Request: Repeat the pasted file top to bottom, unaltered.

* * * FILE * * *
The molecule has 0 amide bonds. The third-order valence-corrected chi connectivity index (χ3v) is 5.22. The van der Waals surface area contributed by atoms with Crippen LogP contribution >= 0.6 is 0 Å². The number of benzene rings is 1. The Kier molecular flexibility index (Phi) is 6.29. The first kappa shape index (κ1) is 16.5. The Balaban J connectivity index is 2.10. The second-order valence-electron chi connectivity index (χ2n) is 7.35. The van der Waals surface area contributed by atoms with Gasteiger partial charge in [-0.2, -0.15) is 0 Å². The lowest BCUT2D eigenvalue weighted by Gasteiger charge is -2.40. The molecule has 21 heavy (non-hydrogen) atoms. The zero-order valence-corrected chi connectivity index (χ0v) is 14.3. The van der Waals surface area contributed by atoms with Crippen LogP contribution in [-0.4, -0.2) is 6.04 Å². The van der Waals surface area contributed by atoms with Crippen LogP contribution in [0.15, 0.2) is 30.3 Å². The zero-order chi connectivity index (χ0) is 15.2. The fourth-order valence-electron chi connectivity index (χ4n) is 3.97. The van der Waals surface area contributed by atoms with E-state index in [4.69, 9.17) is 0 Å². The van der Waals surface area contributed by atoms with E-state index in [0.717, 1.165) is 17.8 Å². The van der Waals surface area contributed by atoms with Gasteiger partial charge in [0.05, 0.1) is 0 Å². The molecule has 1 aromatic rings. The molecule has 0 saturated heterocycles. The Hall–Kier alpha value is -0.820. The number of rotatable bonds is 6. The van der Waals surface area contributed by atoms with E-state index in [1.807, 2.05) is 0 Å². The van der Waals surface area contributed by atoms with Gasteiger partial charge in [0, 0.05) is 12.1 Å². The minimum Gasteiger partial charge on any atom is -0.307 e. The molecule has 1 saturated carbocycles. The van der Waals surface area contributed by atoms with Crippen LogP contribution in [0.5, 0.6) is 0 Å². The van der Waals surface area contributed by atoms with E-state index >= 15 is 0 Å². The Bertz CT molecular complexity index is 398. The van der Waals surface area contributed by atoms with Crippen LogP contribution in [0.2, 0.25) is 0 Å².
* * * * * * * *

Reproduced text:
The molecule has 0 amide bonds. The third-order valence-corrected chi connectivity index (χ3v) is 5.22. The van der Waals surface area contributed by atoms with Crippen LogP contribution >= 0.6 is 0 Å². The number of benzene rings is 1. The Kier molecular flexibility index (Phi) is 6.29. The first kappa shape index (κ1) is 16.5. The Balaban J connectivity index is 2.10. The second-order valence-electron chi connectivity index (χ2n) is 7.35. The van der Waals surface area contributed by atoms with Gasteiger partial charge in [-0.2, -0.15) is 0 Å². The lowest BCUT2D eigenvalue weighted by Gasteiger charge is -2.40. The molecule has 21 heavy (non-hydrogen) atoms. The zero-order valence-corrected chi connectivity index (χ0v) is 14.3. The van der Waals surface area contributed by atoms with Crippen LogP contribution in [-0.4, -0.2) is 6.04 Å². The van der Waals surface area contributed by atoms with Crippen LogP contribution in [0.15, 0.2) is 30.3 Å². The zero-order chi connectivity index (χ0) is 15.2. The fourth-order valence-electron chi connectivity index (χ4n) is 3.97. The van der Waals surface area contributed by atoms with E-state index in [4.69, 9.17) is 0 Å². The van der Waals surface area contributed by atoms with E-state index in [0.717, 1.165) is 17.8 Å². The van der Waals surface area contributed by atoms with Gasteiger partial charge in [0.05, 0.1) is 0 Å². The molecule has 1 aromatic rings. The molecule has 0 saturated heterocycles. The Hall–Kier alpha value is -0.820. The number of rotatable bonds is 6. The van der Waals surface area contributed by atoms with E-state index in [1.807, 2.05) is 0 Å². The van der Waals surface area contributed by atoms with Gasteiger partial charge in [0, 0.05) is 12.1 Å². The minimum Gasteiger partial charge on any atom is -0.307 e. The molecule has 1 saturated carbocycles. The van der Waals surface area contributed by atoms with Crippen LogP contribution in [0.5, 0.6) is 0 Å². The van der Waals surface area contributed by atoms with E-state index >= 15 is 0 Å². The Bertz CT molecular complexity index is 398. The van der Waals surface area contributed by atoms with Crippen LogP contribution in [0.2, 0.25) is 0 Å².